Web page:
Aripiprazole is a relatively new atypical antipsychotic drug used to treat aggression, bipolar disorder, conduct and mood disorder, and Tourette's syndrome in children and schizophrenia-related mood disturbances in adults. It is believed to have fewer side effects such as weight gain, pancreatitis, and hyperglycemia (1,2). We report a 12-year-old boy who presented with diabetic ketoacidosis (DKA) due to Aripiprazole use.
A 12-year-old Caucasian boy with a history of intractable epilepsy, mental retardation, and mood disturbance presented to the emergency room with complaints of polyuria and polydipsia, decreased school performance for the previous 2 months, and increased irritability and behavioral changes for the previous few days. At presentation his blood glucose was 478 mg/dl, anion gap was 22, bicarbonate was 17, serum triglycerides were 286 mg/dl, and calcium was 9.5 mg/dl. Thyroid function tests were normal, and anti-GAD antibody was negative. No prior history of hyperglycemia was present. He was found to be in DKA and was treated appropriately with insulin and intravenous fluids. His anion gap and blood glucose soon normalized. A review of his medications found that ∼6 months prior to admission, he was started on Aripiprazole by a psychiatrist for mood disturbances. Since that time he began to gain weight and had complaints of polyuria and polydipsia. His present condition was attributed to Aripiprazole, which was discontinued.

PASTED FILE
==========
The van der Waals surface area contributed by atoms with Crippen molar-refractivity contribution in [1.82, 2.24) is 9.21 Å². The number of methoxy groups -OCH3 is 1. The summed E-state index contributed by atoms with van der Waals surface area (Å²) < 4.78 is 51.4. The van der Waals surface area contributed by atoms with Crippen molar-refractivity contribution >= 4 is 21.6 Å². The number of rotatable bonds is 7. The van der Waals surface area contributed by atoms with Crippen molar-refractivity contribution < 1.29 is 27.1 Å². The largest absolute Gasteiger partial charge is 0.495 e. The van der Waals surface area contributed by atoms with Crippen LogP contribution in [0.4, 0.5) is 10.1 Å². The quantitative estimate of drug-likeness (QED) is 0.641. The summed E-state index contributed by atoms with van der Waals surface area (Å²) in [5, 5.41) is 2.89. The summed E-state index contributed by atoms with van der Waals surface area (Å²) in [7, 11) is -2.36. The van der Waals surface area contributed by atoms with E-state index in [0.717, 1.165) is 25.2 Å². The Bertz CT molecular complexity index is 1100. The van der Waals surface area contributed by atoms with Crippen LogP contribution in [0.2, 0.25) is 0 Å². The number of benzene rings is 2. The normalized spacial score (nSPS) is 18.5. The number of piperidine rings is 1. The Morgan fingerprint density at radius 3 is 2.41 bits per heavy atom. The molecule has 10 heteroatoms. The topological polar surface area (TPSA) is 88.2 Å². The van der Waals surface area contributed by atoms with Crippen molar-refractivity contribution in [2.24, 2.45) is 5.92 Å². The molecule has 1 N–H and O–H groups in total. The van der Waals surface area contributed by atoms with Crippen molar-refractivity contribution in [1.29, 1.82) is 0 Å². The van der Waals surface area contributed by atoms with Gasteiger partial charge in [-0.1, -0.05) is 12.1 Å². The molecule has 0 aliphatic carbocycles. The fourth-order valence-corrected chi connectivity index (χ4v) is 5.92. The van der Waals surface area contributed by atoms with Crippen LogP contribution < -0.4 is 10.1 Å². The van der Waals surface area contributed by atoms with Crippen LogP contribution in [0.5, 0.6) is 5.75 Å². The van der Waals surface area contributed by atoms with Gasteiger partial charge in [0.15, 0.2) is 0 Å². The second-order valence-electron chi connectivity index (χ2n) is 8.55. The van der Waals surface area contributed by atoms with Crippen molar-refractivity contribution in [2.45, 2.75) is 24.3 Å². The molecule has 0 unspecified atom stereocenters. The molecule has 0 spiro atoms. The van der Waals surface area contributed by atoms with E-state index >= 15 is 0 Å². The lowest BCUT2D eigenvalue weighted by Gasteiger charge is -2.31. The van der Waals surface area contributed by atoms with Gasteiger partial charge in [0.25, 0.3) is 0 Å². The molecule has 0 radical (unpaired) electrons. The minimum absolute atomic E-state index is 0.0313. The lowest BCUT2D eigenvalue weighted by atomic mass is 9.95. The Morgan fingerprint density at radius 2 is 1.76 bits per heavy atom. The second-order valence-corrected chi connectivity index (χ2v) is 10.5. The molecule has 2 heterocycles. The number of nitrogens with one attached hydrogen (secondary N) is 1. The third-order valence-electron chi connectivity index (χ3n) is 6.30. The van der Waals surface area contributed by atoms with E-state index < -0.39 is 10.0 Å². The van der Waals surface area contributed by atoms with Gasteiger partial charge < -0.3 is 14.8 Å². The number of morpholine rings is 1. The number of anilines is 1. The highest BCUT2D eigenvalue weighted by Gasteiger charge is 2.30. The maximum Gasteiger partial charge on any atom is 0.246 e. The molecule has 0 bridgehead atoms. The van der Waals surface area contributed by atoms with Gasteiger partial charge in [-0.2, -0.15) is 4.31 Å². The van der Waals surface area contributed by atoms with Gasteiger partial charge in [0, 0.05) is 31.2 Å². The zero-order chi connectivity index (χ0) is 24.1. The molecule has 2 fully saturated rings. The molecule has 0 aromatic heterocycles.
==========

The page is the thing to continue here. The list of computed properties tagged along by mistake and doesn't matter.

We note that Aripiprazole is being prescribed more often than before in the pediatric population for mood disturbances in children with intractable epilepsy (3). Many possible mechanisms that can lead to diabetes with use of atypical antipsychotics have been proposed. The most important is insulin resistance due to weight gain caused by these drugs (4). Studies suggest that Aripiprazole has the lowest incidence of hyperglycemia and weight gain among the atypical antipsychotics (1,2). However, there have been few case reports on DKA induced by Aripiprazole, despite hyperglycemia being relatively common. Most of these reports are in adults with schizophrenia (5,6). This case highlights the importance of closely monitoring children on atypical antipsychotics for weight gain and hyperglycemia. We conclude that Aripiprazole can cause hyperglycemia and DKA in the pediatric population and that it is important for primary care physicians to monitor blood glucose periodically in these patients.